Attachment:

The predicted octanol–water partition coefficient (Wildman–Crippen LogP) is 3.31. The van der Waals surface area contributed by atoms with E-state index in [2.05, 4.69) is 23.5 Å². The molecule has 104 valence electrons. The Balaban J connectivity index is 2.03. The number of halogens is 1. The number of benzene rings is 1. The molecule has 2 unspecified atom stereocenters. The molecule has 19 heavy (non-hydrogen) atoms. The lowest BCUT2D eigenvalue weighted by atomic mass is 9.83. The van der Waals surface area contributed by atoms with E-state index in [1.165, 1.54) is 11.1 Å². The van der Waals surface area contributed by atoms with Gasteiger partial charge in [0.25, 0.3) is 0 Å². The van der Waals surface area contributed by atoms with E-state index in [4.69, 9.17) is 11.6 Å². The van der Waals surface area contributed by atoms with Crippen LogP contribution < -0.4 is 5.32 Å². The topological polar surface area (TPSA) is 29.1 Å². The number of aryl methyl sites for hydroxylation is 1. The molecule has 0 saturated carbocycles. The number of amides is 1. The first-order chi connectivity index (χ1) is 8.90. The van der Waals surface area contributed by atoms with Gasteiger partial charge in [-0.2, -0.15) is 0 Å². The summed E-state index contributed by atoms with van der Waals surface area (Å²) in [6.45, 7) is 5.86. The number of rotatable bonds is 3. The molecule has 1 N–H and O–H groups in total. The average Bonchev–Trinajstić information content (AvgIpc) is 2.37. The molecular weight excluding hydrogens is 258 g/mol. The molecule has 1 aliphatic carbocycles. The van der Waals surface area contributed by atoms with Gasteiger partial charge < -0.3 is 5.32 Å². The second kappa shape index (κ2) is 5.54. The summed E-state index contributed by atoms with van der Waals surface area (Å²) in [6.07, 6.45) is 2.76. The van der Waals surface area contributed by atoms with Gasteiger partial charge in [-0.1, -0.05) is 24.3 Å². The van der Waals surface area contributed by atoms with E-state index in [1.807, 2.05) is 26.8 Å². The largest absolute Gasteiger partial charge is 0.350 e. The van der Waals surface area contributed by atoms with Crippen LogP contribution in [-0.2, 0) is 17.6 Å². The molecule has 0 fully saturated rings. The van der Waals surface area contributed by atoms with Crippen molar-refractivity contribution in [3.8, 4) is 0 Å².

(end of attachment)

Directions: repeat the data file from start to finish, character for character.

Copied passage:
The predicted octanol–water partition coefficient (Wildman–Crippen LogP) is 3.31. The van der Waals surface area contributed by atoms with E-state index in [2.05, 4.69) is 23.5 Å². The molecule has 104 valence electrons. The Balaban J connectivity index is 2.03. The number of halogens is 1. The number of benzene rings is 1. The molecule has 2 unspecified atom stereocenters. The molecule has 19 heavy (non-hydrogen) atoms. The lowest BCUT2D eigenvalue weighted by atomic mass is 9.83. The van der Waals surface area contributed by atoms with E-state index in [1.165, 1.54) is 11.1 Å². The van der Waals surface area contributed by atoms with Gasteiger partial charge in [0.25, 0.3) is 0 Å². The van der Waals surface area contributed by atoms with E-state index in [4.69, 9.17) is 11.6 Å². The van der Waals surface area contributed by atoms with Crippen LogP contribution < -0.4 is 5.32 Å². The topological polar surface area (TPSA) is 29.1 Å². The number of aryl methyl sites for hydroxylation is 1. The molecule has 0 saturated carbocycles. The number of amides is 1. The first-order chi connectivity index (χ1) is 8.90. The van der Waals surface area contributed by atoms with Gasteiger partial charge in [-0.2, -0.15) is 0 Å². The summed E-state index contributed by atoms with van der Waals surface area (Å²) in [6.45, 7) is 5.86. The number of rotatable bonds is 3. The molecule has 1 N–H and O–H groups in total. The average Bonchev–Trinajstić information content (AvgIpc) is 2.37. The molecular weight excluding hydrogens is 258 g/mol. The molecule has 1 aliphatic carbocycles. The van der Waals surface area contributed by atoms with Gasteiger partial charge < -0.3 is 5.32 Å². The second kappa shape index (κ2) is 5.54. The summed E-state index contributed by atoms with van der Waals surface area (Å²) in [6.07, 6.45) is 2.76. The van der Waals surface area contributed by atoms with Gasteiger partial charge in [-0.1, -0.05) is 24.3 Å². The van der Waals surface area contributed by atoms with E-state index in [1.807, 2.05) is 26.8 Å². The largest absolute Gasteiger partial charge is 0.350 e. The van der Waals surface area contributed by atoms with Crippen LogP contribution in [-0.2, 0) is 17.6 Å². The molecule has 0 fully saturated rings. The van der Waals surface area contributed by atoms with Crippen molar-refractivity contribution in [3.8, 4) is 0 Å².